“Well that’s where you’re hideously wrong, master know-all,” Boney – who hated sarcasm more than he hated sexually transmitted diseases – shot back at him, “He’s watching it inside his head.”
Lionel understood – or thought he did. “Oh, I see: He’s a complete loony.”
This upset Boney even more than his earlier sarcastic tone. “No,” he ground out between compressed incisors, “he’s a genius actually. He just happens to have a TV receiver inside his skull.”
Lionel didn’t react to this immediately: He had some serious thinking to do. His first thought was, ‘Where’s the exit?’ He quickly followed this up with, ‘By The Saint of All Hamsters – I hope I don’t soil my pants.’
Boney must have seen these thoughts march across Lionel’s open countenance, because his tone suddenly softened, and he said, “Don’t concern yourself, lad; I aint going bonkers, and nor’s Colin over there.”
Lionel’s fears were far from assuaged: He tried to remain calm. “Is that so?” He managed to force past trembling lips.
“Indeed it is.” Boney experimented with a smile, but due to his great age and grizzliness, it came across as a frightening leer, “You see – Colin aint exactly a hamster. Well, not a hamster like you and me…”
Alarm bells began ringing inside Lionel’s head. “He’s not….?” He began, then pulling himself up to his full height, which was considerable despite him being a callow youth with next-to-no meat upon his bones, he continued, “He’s not a hamster-sexual, is he?”
Boney’s frightening leer turned into a look of astonishment. “A hamster-sexual?” He almost gagged upon his oesophagus, “By the Great Angler Herself – no: Colin’s an android: Not an arse bandit!”
But any further exclamations were thwarted when Lionel made an exclamation of his own: “An android? Good grief – I didn’t think it was possible!”
If it was possible for Boney to be any more surprised, then this statement was just the thing to do it.
“You know about androids?” His voice sounded high and squeaky.
“Of course.” Lionel said – fully aware that until this moment he’d never heard of the word in his life, “Who doesn’t?”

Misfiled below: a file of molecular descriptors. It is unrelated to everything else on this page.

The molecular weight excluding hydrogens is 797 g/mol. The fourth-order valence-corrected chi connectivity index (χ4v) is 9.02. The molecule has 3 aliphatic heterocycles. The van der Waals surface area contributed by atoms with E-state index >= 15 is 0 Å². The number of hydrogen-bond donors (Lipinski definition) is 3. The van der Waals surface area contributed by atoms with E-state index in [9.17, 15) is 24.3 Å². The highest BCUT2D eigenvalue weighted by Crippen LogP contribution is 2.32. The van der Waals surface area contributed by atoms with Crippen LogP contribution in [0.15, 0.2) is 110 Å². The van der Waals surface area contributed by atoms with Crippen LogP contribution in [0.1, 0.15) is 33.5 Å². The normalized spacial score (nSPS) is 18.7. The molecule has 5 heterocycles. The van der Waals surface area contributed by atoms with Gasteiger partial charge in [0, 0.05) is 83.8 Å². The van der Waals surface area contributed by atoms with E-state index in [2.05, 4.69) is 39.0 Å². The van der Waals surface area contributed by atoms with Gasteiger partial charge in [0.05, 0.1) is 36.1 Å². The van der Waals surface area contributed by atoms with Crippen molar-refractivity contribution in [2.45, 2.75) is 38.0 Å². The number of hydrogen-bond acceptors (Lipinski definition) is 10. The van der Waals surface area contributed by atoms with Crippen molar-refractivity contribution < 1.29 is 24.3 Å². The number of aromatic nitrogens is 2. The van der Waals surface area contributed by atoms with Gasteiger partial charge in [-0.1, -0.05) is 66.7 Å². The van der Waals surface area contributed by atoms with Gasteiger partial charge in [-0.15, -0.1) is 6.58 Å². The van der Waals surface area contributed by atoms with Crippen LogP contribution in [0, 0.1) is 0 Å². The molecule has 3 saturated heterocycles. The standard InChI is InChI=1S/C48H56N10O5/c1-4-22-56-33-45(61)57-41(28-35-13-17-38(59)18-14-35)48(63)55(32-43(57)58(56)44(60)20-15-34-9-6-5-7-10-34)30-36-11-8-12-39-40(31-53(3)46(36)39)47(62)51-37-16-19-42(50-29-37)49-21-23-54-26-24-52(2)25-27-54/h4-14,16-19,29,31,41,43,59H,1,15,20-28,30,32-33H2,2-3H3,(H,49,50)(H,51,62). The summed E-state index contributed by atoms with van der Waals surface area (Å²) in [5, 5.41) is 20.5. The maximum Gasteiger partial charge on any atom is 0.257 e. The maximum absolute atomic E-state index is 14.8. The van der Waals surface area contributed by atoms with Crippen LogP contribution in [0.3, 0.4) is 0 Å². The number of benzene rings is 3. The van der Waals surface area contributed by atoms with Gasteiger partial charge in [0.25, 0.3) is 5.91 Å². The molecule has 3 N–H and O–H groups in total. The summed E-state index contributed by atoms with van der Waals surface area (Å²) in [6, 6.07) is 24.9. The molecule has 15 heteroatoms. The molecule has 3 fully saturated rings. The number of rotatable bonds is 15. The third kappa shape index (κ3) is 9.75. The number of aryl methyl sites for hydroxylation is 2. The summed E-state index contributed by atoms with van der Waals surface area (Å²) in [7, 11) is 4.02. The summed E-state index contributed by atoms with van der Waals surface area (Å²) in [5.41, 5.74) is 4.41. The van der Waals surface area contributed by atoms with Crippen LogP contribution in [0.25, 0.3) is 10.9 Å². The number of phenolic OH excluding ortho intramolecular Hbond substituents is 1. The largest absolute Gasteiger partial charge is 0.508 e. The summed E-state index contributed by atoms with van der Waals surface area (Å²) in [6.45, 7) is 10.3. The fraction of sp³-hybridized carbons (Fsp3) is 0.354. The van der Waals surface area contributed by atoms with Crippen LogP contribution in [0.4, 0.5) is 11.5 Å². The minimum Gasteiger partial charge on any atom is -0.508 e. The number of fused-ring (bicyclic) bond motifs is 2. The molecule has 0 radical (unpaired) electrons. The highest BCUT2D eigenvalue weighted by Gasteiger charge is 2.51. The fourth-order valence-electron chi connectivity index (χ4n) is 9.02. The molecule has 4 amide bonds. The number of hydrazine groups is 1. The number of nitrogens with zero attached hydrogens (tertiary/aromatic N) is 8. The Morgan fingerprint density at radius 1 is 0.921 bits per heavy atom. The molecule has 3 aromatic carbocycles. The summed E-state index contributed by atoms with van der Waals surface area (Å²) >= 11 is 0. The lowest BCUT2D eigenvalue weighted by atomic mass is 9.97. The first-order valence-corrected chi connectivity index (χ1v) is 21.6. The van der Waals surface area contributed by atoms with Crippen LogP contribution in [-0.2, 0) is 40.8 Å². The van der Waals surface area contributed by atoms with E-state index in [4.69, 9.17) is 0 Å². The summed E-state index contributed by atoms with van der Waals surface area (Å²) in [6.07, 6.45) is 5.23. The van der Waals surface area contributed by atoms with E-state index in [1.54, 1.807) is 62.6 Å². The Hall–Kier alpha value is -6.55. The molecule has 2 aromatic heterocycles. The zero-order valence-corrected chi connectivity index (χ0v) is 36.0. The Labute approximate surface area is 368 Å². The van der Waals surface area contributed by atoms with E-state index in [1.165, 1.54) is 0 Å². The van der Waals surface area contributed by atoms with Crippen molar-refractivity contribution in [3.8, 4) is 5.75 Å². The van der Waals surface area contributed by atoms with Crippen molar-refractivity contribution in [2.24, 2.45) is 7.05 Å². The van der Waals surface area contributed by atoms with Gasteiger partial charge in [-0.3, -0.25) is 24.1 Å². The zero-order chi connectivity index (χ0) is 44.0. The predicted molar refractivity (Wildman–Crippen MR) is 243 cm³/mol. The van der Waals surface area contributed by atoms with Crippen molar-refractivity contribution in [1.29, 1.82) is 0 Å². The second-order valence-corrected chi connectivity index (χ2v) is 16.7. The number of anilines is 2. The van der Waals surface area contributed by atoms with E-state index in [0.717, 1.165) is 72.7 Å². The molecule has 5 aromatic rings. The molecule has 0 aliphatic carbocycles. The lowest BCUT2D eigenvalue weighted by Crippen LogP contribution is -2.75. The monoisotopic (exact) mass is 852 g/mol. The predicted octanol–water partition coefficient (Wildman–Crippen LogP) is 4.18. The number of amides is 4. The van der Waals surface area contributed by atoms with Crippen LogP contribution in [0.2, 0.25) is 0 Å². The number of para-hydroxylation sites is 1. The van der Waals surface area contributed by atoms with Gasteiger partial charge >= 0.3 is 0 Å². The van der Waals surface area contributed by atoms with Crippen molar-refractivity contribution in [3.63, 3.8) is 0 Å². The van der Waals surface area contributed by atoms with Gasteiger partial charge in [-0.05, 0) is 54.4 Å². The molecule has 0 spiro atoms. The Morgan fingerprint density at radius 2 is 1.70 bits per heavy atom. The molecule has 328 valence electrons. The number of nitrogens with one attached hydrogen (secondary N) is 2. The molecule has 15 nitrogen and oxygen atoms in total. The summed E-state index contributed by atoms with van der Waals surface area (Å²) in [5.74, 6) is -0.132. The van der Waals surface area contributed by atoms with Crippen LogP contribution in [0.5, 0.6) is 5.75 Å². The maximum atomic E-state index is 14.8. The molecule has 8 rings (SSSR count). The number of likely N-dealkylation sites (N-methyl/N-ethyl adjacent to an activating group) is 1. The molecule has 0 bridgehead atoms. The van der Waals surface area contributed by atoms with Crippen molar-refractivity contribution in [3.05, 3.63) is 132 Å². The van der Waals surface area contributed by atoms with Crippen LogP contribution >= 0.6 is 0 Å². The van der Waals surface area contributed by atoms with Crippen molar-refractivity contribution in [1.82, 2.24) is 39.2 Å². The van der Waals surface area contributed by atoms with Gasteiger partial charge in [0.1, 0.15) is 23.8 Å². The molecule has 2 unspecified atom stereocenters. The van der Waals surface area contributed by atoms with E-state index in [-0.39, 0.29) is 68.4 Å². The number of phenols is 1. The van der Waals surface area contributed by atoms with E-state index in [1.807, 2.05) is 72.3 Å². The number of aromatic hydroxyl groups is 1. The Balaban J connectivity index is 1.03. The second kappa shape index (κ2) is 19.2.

“Well most people actually.” The old-timer began reappraising the gangling dope before him, “And that includes you.”
Lionel had been caught in a lie: Or was the oldster testing him? “It so happens that you’re wrong there.” He said in a tone bolstered by false confidence, “I know everything there is to know about androids: We did it in our last year at school. In class seventeen – bee, to be precise.”
Now Boney knew for certain that Lionel was lying: “Oh you did – did you?” He said in a voice from which doubt dangled like supple lianas, “So what’s an android, then? Tell me that.”
Lionel was ready for this. He pointed toward the hamster named Colin. “That’s one sitting over there, watching TV.” He said.
Boney wasn’t fooled for a second. “Oh yeah?” He growled, “So what station’s he watching? Tell me that.”
Lionel might have been a gangling dope, but he was much too quick to be caught out by such a transparent trick question…
“Analogue or digital?” He shot back.
Boney folded his arms. “You tell me.”
There was a fifty-fifty chance that Lionel could answer correctly: And of course the opposite was equally likely. They were bad odds, and Lionel was never one for gambling – unlike his father, who would gamble on any subject, up to, and including, the disgustingness of his work-mate’s underpants. But, if Boney wasn’t to see through his subterfuge, a decision must be reached, and reached quickly.
“Neither.” He said confidently.
Boney’s whiskers quivered. Then they twanged like the strings of an old guitar. He hadn’t expected such an answer. He was impressed.
“Neither?” He inquired – all combativeness gone from his voice.
Lionel quickly picked up on the demeanour change. “No.” He said, “Something else. I don’t know what: Just something else.”
And in that moment their minds met – as though fate had decreed it.
“You’ll do.” Boney tried the smile again – and this time it almost worked: Now he only looked like a murderous pirate.